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Your fridge magnet may be your next fridge, says MIT

Researchers at MIT reopen the potential of magnetic refrigeration systems in this new theory.


Someday, your fridge will be able to cool your beer the same way it sticks notes onto it. That’s according to a new research coming out of the Massachusetts Institute of Technology which currently analyzes the potential of magnets to control heat.

The research focuses on a nifty little particle-like thing known as magnons, which are technically defined as collective rotations of magnetic moments (“spins”) inside a magnetic structure. They have found out that aside from their general magnetic properties, magnons are also capable of conducting heat. They can, theoretically, move around the magnet while carrying the heat it absorbed, lowering the temperature of the part of the magnet that moves it away from. The effect would thus enable a magnet to produce a cooling effect, and can be used to develop a special refrigeration system that uses the same phenomenon.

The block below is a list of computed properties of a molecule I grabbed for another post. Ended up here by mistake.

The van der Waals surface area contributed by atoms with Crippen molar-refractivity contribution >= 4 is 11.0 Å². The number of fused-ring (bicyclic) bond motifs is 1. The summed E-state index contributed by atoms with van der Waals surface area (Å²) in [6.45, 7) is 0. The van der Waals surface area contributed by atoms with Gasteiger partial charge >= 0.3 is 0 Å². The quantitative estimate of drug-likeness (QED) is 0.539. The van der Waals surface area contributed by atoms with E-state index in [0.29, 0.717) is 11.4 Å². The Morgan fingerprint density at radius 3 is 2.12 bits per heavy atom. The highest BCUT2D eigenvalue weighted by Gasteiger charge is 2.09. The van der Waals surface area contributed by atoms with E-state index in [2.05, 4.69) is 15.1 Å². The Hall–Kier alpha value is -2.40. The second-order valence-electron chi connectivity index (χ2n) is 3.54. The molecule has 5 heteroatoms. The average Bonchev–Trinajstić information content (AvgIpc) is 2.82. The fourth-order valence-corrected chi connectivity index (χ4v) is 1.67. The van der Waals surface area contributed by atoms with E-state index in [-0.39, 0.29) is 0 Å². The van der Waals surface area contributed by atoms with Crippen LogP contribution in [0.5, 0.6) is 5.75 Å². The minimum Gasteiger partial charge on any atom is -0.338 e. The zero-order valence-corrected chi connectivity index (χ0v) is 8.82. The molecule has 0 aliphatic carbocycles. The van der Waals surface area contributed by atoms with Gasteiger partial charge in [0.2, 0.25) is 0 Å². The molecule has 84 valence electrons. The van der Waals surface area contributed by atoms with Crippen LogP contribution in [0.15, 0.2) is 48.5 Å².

Most of the research is still on paper however, and the theories discussed are primarily derived from equations, but the principle is there: magnons behave like electrons, at least in respect to the way they respond to temperature gradients or electricity. The principle may have its differences from thermoelectricity, but the theory presents it as still fundamentally the same.

One of the most looked after potential application of this theory is the development of cooling and refrigeration systems that have almost no moving parts. An energy efficient refrigerator that uses magnons to cool would require less maintenance, and can keep on working for a much longer time (cryonics anyone?). Additionally, the concept can also be used to reinforce the overall efficiency of current thermoelectric generators, which are as of now mostly still used as sub-systems for recycling energy inside another system.

Also, it is worth noting that research into magnetic cooling systems isn’t exactly new. As far as the late 19th century, scientists have already been looking into the possible uses of a similar phenomenon known as the magnetocaloric effect. The principle however is different, and there’s actually another large corporation already investing on it.

Source: MIT

Christian Crisostomo
Christian Crisostomo is your average tech geek who loves learning about any new stuff that is related to technology and tech development. He's currently mesmerized at the wonders of technology in East Asia, writing about all the stuff that he has seen and learned there.

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